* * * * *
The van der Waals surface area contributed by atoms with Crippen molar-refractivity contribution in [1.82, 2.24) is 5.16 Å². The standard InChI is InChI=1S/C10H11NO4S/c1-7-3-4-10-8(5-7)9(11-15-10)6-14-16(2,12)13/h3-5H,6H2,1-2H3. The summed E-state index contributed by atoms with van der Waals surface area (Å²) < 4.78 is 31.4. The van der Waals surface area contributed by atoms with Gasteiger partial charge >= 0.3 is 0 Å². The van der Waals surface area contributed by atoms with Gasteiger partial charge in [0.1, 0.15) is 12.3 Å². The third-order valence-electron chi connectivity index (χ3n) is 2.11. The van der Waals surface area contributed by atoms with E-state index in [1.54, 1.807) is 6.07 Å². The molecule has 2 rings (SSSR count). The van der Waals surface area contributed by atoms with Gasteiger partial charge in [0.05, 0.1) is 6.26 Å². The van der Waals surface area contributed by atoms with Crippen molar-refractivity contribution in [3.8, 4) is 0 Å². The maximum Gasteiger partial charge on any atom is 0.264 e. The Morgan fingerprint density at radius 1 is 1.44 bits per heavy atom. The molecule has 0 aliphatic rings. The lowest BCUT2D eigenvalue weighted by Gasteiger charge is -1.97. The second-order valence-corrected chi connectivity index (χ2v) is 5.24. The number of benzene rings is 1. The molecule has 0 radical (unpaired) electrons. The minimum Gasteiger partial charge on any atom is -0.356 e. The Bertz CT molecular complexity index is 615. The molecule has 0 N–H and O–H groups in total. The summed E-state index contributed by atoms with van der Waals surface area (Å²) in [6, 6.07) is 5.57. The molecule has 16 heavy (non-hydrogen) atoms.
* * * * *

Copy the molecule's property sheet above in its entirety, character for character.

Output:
The van der Waals surface area contributed by atoms with Crippen molar-refractivity contribution in [1.82, 2.24) is 5.16 Å². The standard InChI is InChI=1S/C10H11NO4S/c1-7-3-4-10-8(5-7)9(11-15-10)6-14-16(2,12)13/h3-5H,6H2,1-2H3. The summed E-state index contributed by atoms with van der Waals surface area (Å²) < 4.78 is 31.4. The van der Waals surface area contributed by atoms with Gasteiger partial charge >= 0.3 is 0 Å². The van der Waals surface area contributed by atoms with Gasteiger partial charge in [0.1, 0.15) is 12.3 Å². The third-order valence-electron chi connectivity index (χ3n) is 2.11. The van der Waals surface area contributed by atoms with E-state index in [1.54, 1.807) is 6.07 Å². The molecule has 2 rings (SSSR count). The van der Waals surface area contributed by atoms with Gasteiger partial charge in [0.05, 0.1) is 6.26 Å². The van der Waals surface area contributed by atoms with Crippen molar-refractivity contribution in [3.8, 4) is 0 Å². The maximum Gasteiger partial charge on any atom is 0.264 e. The Morgan fingerprint density at radius 1 is 1.44 bits per heavy atom. The molecule has 0 aliphatic rings. The lowest BCUT2D eigenvalue weighted by Gasteiger charge is -1.97. The second-order valence-corrected chi connectivity index (χ2v) is 5.24. The number of benzene rings is 1. The molecule has 0 radical (unpaired) electrons. The minimum Gasteiger partial charge on any atom is -0.356 e. The Bertz CT molecular complexity index is 615. The molecule has 0 N–H and O–H groups in total. The summed E-state index contributed by atoms with van der Waals surface area (Å²) in [6, 6.07) is 5.57. The molecule has 16 heavy (non-hydrogen) atoms.